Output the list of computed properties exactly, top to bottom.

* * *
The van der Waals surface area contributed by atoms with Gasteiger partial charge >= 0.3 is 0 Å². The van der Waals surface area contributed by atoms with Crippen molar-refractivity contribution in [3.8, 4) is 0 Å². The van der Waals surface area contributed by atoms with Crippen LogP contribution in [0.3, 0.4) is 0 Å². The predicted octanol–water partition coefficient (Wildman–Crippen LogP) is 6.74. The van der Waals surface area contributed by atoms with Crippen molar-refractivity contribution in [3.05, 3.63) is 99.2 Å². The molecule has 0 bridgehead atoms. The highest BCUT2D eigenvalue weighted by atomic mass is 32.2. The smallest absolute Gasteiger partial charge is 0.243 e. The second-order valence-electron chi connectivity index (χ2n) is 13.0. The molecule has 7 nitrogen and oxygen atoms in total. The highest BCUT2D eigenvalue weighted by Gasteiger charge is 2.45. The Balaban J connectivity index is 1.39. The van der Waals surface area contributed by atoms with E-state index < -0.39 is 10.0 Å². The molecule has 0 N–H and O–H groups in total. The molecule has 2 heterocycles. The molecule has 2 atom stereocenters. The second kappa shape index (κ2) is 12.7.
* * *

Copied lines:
The van der Waals surface area contributed by atoms with Gasteiger partial charge >= 0.3 is 0 Å². The van der Waals surface area contributed by atoms with Crippen molar-refractivity contribution in [3.8, 4) is 0 Å². The van der Waals surface area contributed by atoms with Crippen LogP contribution in [0.3, 0.4) is 0 Å². The predicted octanol–water partition coefficient (Wildman–Crippen LogP) is 6.74. The van der Waals surface area contributed by atoms with Crippen molar-refractivity contribution in [3.05, 3.63) is 99.2 Å². The molecule has 0 bridgehead atoms. The highest BCUT2D eigenvalue weighted by atomic mass is 32.2. The smallest absolute Gasteiger partial charge is 0.243 e. The second-order valence-electron chi connectivity index (χ2n) is 13.0. The molecule has 7 nitrogen and oxygen atoms in total. The highest BCUT2D eigenvalue weighted by Gasteiger charge is 2.45. The Balaban J connectivity index is 1.39. The van der Waals surface area contributed by atoms with E-state index < -0.39 is 10.0 Å². The molecule has 0 N–H and O–H groups in total. The molecule has 2 heterocycles. The molecule has 2 atom stereocenters. The second kappa shape index (κ2) is 12.7.